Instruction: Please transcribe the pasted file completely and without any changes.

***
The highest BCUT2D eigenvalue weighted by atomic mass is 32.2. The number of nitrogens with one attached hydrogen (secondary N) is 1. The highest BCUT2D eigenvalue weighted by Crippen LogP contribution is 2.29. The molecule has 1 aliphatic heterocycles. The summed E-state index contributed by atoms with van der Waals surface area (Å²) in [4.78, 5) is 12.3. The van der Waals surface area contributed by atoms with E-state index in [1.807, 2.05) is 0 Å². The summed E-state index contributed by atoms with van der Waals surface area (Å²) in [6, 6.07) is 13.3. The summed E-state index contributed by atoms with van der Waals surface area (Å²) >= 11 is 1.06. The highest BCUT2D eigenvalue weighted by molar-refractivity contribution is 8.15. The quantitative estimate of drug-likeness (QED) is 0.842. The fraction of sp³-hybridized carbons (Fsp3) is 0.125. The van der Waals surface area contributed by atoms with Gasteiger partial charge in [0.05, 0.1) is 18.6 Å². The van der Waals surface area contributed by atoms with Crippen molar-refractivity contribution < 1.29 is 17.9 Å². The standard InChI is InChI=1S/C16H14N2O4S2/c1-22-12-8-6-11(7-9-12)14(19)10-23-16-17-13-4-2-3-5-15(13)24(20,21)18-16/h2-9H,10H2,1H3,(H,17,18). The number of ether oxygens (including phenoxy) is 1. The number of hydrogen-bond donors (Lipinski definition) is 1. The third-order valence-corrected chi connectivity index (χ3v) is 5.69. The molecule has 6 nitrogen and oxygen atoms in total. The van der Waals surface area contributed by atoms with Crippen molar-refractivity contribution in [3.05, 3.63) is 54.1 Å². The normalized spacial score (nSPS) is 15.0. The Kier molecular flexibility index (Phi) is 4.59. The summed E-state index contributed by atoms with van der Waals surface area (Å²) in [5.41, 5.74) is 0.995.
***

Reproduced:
The highest BCUT2D eigenvalue weighted by atomic mass is 32.2. The number of nitrogens with one attached hydrogen (secondary N) is 1. The highest BCUT2D eigenvalue weighted by Crippen LogP contribution is 2.29. The molecule has 1 aliphatic heterocycles. The summed E-state index contributed by atoms with van der Waals surface area (Å²) in [4.78, 5) is 12.3. The van der Waals surface area contributed by atoms with E-state index in [1.807, 2.05) is 0 Å². The summed E-state index contributed by atoms with van der Waals surface area (Å²) in [6, 6.07) is 13.3. The summed E-state index contributed by atoms with van der Waals surface area (Å²) >= 11 is 1.06. The highest BCUT2D eigenvalue weighted by molar-refractivity contribution is 8.15. The quantitative estimate of drug-likeness (QED) is 0.842. The fraction of sp³-hybridized carbons (Fsp3) is 0.125. The van der Waals surface area contributed by atoms with Gasteiger partial charge in [0.05, 0.1) is 18.6 Å². The van der Waals surface area contributed by atoms with Crippen molar-refractivity contribution < 1.29 is 17.9 Å². The standard InChI is InChI=1S/C16H14N2O4S2/c1-22-12-8-6-11(7-9-12)14(19)10-23-16-17-13-4-2-3-5-15(13)24(20,21)18-16/h2-9H,10H2,1H3,(H,17,18). The number of ether oxygens (including phenoxy) is 1. The number of hydrogen-bond donors (Lipinski definition) is 1. The third-order valence-corrected chi connectivity index (χ3v) is 5.69. The molecule has 6 nitrogen and oxygen atoms in total. The van der Waals surface area contributed by atoms with Crippen molar-refractivity contribution in [3.05, 3.63) is 54.1 Å². The normalized spacial score (nSPS) is 15.0. The Kier molecular flexibility index (Phi) is 4.59. The summed E-state index contributed by atoms with van der Waals surface area (Å²) in [5.41, 5.74) is 0.995.